Be determined

students studying
A campus near a lake
class
Classroom learning
Students review a scan with their professor
Lafayette statue in the moonlight
Engaging classroom lectures
Looking up at the tower of Ira Allen chapel

The Department of Psychological Science at UVM offers both a bachelor of arts (B.A.) degree and a bachelor of science (B.S.) degree. Which option you choose will depend on your specific interests and whether you are more comfortable with arts, humanities, social sciences, and languages or with natural sciences and mathematics.

If you plan on pursuing graduate studies in psychology or a related field, the B.S. option may be best for you. This program places a stronger emphasis on math, science and lab courses, leading to careers in research, academics, medicine or neuroscience.

Preparation for a particular career comes with the courses you choose to take, not the degree that you earn. For example, students routinely enter medical school having earned a B.A. degree and having taken courses in physics, chemistry, biology and mathematics. Similarly, students frequently earn a B.S. degree having also taken a large number of courses in the social sciences or humanities.

Major requirements

Beyond the classroom

UVM has a psychology club which sponsors activities including colloquia, movie nights, volunteer opportunities in local mental health organizations, and “What's Happening in Research” nights, which feature exciting news in the psychological sciences presented by faculty and grad students in the department.

Careers

  • Psychotherapist
  • Anesthesiologist
  • Vocational Rehab Counselor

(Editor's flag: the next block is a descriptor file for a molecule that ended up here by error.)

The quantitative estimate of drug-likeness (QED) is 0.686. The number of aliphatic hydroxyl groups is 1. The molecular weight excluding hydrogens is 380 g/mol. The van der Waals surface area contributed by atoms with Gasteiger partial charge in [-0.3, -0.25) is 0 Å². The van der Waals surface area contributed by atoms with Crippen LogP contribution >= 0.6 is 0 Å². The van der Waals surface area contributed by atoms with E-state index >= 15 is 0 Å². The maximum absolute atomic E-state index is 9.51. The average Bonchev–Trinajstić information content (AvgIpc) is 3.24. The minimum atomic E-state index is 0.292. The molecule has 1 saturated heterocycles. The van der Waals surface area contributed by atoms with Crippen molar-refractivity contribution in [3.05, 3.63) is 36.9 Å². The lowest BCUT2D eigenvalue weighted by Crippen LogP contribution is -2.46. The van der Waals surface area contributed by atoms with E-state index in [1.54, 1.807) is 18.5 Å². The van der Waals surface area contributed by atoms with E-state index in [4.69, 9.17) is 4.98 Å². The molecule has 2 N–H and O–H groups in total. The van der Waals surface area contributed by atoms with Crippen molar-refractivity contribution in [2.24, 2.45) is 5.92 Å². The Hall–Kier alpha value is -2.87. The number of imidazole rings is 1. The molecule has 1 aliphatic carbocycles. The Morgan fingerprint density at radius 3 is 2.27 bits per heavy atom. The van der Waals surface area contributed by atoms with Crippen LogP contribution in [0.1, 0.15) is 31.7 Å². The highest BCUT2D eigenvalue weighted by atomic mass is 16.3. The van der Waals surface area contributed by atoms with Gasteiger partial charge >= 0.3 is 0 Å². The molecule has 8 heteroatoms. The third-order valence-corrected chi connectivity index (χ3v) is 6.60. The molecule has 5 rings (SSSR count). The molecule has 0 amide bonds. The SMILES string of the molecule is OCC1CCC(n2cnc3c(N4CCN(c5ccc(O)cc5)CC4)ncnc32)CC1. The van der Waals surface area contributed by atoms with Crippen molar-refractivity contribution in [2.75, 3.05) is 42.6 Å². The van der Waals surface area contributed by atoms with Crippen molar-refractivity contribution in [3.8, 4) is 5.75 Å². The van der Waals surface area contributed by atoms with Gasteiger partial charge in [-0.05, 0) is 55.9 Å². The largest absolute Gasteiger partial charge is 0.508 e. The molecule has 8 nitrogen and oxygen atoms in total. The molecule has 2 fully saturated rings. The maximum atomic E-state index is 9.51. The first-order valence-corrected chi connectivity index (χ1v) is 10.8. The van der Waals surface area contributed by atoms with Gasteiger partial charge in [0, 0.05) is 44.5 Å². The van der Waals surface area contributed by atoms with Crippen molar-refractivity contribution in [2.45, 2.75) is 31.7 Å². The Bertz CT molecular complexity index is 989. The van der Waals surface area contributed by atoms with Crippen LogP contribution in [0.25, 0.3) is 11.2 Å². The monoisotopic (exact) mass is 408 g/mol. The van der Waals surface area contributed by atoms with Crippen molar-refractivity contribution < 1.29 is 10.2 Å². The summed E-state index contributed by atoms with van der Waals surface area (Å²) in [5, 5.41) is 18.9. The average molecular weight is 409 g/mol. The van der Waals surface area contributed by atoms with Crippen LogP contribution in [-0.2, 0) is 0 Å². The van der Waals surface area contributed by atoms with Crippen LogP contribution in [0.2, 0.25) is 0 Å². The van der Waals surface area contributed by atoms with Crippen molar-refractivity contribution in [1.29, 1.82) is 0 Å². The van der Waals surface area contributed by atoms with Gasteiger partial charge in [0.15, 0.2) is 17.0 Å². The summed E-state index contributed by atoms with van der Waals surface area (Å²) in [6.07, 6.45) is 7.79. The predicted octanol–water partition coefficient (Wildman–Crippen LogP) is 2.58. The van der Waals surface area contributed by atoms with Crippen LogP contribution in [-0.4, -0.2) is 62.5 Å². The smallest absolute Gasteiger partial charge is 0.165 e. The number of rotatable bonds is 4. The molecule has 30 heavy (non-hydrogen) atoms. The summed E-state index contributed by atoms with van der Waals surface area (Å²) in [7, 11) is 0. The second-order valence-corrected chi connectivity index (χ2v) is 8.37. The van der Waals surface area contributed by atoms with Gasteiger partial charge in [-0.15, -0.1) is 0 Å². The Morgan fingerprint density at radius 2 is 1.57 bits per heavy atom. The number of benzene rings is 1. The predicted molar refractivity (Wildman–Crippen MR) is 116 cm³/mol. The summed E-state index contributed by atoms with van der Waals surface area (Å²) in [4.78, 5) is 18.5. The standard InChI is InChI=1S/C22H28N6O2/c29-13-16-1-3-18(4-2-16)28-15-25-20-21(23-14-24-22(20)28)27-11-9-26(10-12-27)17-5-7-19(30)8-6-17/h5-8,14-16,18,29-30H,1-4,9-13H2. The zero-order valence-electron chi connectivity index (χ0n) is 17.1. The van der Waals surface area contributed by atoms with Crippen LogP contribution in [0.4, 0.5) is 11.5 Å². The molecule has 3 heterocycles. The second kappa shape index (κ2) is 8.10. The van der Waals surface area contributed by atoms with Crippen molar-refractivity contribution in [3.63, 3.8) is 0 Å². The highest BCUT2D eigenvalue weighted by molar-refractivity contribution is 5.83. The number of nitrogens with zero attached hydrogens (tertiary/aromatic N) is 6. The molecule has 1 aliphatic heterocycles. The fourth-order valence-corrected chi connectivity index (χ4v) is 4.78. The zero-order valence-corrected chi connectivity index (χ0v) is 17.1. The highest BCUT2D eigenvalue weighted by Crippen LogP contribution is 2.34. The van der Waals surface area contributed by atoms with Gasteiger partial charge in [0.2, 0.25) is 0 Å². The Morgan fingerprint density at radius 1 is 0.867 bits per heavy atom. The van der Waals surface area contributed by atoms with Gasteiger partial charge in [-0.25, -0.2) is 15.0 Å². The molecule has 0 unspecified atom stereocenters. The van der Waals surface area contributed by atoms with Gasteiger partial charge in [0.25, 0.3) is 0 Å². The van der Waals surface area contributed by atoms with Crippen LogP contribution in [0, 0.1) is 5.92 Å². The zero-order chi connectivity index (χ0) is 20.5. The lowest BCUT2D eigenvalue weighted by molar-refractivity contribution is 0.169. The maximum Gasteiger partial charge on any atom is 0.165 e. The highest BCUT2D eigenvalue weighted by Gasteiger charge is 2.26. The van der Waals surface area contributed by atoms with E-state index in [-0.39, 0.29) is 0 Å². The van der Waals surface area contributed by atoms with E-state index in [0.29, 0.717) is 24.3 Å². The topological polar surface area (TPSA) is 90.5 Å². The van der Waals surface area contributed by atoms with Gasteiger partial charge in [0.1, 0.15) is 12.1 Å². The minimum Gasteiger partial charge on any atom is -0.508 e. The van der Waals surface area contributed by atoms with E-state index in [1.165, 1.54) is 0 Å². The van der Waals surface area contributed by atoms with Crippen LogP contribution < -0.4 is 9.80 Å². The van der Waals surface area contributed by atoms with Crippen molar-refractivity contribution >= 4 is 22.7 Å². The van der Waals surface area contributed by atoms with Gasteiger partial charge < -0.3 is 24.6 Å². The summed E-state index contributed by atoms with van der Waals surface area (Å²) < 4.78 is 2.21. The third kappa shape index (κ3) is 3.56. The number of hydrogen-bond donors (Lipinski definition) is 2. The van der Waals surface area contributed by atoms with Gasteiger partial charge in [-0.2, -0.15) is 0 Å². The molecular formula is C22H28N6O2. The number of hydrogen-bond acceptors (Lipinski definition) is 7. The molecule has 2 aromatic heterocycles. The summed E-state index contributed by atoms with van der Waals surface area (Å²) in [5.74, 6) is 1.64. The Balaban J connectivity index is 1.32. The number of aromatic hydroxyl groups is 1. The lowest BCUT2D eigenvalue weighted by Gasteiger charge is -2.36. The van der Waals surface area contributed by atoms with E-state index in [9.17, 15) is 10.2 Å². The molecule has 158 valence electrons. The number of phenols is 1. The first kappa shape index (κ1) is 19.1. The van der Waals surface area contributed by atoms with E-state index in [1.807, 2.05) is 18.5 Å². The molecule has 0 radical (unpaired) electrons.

• Hospital Administrator
  • Clinical Social Worker

Where alumni work

  • Vermont Center for Crime Victim Services
  • Boston Children’s Hospital
  • Alta Bates-Summit Medical Center
  • Dartmouth Hitchcock Research Center
  • Alaskan AIDS Assistance Association

Related Information

Learning Outcomes

Outcome 1: Students should understand core concepts, theoretical perspectives, empirical findings, and historical trends in most of the subdisciplines of psychology (social, developmental, clinical, biobehavioral, learning and memory, and history of psychology).

  1.  Students should be able to identify the key theories, research findings, and sociocultural contexts that have shaped the subdisciplines over time.
  2.  Students should be able to identify what makes each subdiscipline of psychology unique, and be able to generalize/transfer psychological knowledge across the core areas.
  3.  Students should understand the reciprocal relationship between theory and hypotheses on the one hand and research methods, results, and the interpretation of the results on the other.

Outcome 2: Students should be able to understand and evaluate critically the primary and secondary literature in the science of psychology.

  1. Students should be able to articulate and distinguish between distinct theses and arguments in the scientific literature.
  2. Students should be able to identify strengths and weaknesses of methodological design as described in the literature, as well as recognize when conclusions are appropriate to the data presented.
  3.  Students should be able to identify the broader implications of research findings based on their critical evaluation of the scientific literature.

Outcome 3: Students should be able to understand, synthesize, and communicate psychological material both orally and in writing.

  1. Students should effectively distinguish between evidence and opinion.
  2. Students should be able to summarize, synthesize, and interpret main ideas.
  3. Students should be able to develop a clear thesis, justify its importance, and support it with evidence.
  4. Students should effectively present quantitative information.